Susan Lim is an assistant professor in the Department of History & Political Science at Biola University. Here is her story of discovering and pursuing her passion.

Like many college students, I started my undergraduate career without a clear sense of direction. I was interested in many subjects, but none beckoned my attention exclusively. When the time came to declare my major, I eventually deferred to my parents who really wanted me to become a medical doctor. I dutifully majored in molecular and cell biology, took my required pre-med courses and trudged through all the required labs.

One day in lab, however, with goggles on and Bunsen burner in tow, I paid little attention to the solutions in front of me. Rather, I kept thinking about the riveting lecture on the Civil War delivered earlier that morning by my history professor. This history course was intended to merely fulfill a general education requirement, but it occupied so much of my mind.

After this history course ended, I found reasons to take two more the following semester. I really didn’t have room in my schedule for two history courses on top of organic chemistry and physics, but I couldn’t help myself. That semester changed the course of my academic path.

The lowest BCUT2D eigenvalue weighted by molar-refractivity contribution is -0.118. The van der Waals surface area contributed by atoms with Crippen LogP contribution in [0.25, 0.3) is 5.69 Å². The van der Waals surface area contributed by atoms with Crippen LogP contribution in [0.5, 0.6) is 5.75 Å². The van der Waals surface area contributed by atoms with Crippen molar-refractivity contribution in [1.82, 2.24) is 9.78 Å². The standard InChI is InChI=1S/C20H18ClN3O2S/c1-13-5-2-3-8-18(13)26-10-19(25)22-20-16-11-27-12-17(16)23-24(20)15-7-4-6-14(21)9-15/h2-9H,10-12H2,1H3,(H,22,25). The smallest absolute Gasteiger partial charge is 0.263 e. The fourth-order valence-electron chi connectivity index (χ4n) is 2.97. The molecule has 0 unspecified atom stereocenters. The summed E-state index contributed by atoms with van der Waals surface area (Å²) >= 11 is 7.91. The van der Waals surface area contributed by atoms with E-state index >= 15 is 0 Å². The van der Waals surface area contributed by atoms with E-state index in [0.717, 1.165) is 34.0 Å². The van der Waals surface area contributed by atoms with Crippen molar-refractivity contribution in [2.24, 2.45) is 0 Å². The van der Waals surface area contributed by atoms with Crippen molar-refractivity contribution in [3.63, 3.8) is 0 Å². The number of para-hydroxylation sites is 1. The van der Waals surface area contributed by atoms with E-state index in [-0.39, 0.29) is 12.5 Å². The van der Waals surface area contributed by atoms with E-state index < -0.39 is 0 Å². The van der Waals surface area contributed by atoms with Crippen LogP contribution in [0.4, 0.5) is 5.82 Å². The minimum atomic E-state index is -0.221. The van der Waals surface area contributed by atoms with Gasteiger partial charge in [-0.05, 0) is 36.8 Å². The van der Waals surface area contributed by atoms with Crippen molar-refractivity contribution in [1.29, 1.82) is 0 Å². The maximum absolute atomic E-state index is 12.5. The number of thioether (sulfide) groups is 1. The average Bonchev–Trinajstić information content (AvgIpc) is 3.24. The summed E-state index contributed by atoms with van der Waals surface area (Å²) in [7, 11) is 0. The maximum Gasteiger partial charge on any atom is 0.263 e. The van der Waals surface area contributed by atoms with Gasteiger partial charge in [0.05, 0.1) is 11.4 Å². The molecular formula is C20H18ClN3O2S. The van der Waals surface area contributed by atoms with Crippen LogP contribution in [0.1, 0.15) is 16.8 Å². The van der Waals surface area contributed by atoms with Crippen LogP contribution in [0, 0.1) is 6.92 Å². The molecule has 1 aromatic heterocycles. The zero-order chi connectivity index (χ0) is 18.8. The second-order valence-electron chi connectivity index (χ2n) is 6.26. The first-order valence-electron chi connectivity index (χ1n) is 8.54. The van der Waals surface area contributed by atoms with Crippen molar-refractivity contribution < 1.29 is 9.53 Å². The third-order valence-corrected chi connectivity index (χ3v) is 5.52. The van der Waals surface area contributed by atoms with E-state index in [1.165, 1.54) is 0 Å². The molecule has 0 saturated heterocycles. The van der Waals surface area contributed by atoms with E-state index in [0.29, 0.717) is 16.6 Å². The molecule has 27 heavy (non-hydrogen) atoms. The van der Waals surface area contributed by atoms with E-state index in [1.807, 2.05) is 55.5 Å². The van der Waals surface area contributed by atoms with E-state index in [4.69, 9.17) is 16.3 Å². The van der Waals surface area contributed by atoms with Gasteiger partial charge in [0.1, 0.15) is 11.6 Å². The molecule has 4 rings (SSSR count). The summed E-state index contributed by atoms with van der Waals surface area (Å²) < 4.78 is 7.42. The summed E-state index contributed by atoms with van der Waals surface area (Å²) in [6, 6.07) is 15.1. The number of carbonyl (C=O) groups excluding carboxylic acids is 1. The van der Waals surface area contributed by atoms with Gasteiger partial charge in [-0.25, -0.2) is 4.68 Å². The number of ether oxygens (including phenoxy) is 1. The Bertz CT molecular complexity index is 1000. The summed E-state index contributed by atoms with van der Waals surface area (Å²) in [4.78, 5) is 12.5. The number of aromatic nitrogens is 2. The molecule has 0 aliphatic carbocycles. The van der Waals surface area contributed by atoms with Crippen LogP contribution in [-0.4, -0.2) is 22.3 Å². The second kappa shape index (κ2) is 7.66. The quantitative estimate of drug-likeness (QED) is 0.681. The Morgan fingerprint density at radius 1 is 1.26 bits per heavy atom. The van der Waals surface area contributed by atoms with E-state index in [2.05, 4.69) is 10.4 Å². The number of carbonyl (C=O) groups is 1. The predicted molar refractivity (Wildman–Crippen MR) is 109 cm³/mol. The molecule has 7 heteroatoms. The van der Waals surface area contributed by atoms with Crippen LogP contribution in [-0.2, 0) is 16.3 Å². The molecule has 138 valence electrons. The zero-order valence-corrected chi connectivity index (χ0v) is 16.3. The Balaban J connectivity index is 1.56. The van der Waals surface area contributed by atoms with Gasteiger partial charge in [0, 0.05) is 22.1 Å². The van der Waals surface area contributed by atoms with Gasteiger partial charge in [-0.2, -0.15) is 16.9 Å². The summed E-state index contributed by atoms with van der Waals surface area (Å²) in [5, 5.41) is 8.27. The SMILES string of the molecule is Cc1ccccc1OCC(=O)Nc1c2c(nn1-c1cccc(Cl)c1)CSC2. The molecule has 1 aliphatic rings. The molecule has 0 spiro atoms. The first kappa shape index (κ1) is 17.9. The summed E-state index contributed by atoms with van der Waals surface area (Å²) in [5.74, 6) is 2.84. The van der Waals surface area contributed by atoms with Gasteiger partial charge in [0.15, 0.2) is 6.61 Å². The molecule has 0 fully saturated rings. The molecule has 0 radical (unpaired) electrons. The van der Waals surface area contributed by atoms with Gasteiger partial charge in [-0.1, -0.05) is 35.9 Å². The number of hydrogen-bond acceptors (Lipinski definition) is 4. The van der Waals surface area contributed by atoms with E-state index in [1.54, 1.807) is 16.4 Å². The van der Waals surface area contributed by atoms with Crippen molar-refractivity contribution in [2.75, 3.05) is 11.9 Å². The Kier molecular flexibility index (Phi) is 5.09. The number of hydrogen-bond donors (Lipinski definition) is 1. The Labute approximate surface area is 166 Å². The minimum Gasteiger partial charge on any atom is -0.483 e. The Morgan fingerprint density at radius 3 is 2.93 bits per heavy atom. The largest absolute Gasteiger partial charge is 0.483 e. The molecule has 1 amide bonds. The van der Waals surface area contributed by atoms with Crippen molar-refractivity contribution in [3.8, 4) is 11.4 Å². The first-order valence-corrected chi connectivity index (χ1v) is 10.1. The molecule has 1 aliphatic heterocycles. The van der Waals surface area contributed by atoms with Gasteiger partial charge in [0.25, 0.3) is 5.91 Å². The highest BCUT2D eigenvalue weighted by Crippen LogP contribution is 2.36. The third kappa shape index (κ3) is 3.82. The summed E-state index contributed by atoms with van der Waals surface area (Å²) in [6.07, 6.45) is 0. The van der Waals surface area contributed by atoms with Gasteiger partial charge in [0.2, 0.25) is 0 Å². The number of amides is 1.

Each history lecture and discussion allowed me to see the present in a clearer light. I would often think or mumble to myself, “Oh, that’s why our political parties are so divided,” or “I don’t agree with ________, but I can see why some people would support that given their history.” I felt like I had been given a special pair of glasses that allowed me to see people and communities with more context and compassion.

I finally mustered up enough courage to tell my parents that I would no longer be a doctor, not knowing at that time that I would still be a doctor, just not the medical kind. I carefully explained to them that I loved history and that I felt compelled to study this field. They asked me, “What are you going to do with a history degree?” And I honestly replied, “I don’t know.” I didn’t have a clue what I would do with this degree, but I was deeply convicted that God knew and that he would guide my steps one at a time.

After finishing my undergraduate studies, I decided to step out in faith and apply to graduate school. I was unsure whether God wanted me to attend graduate school or not, so I had a Gideon’s fleece moment. I only applied to one doctoral program at UCLA, and asked the Lord to close this door if it wasn’t his best for me. It is a very competitive program, so the chances of getting rejected were good!

God, in his grace, opened this door for me, and graduate school and the many steps thereafter have led to my current position at Biola. And, as they say, the rest is history!

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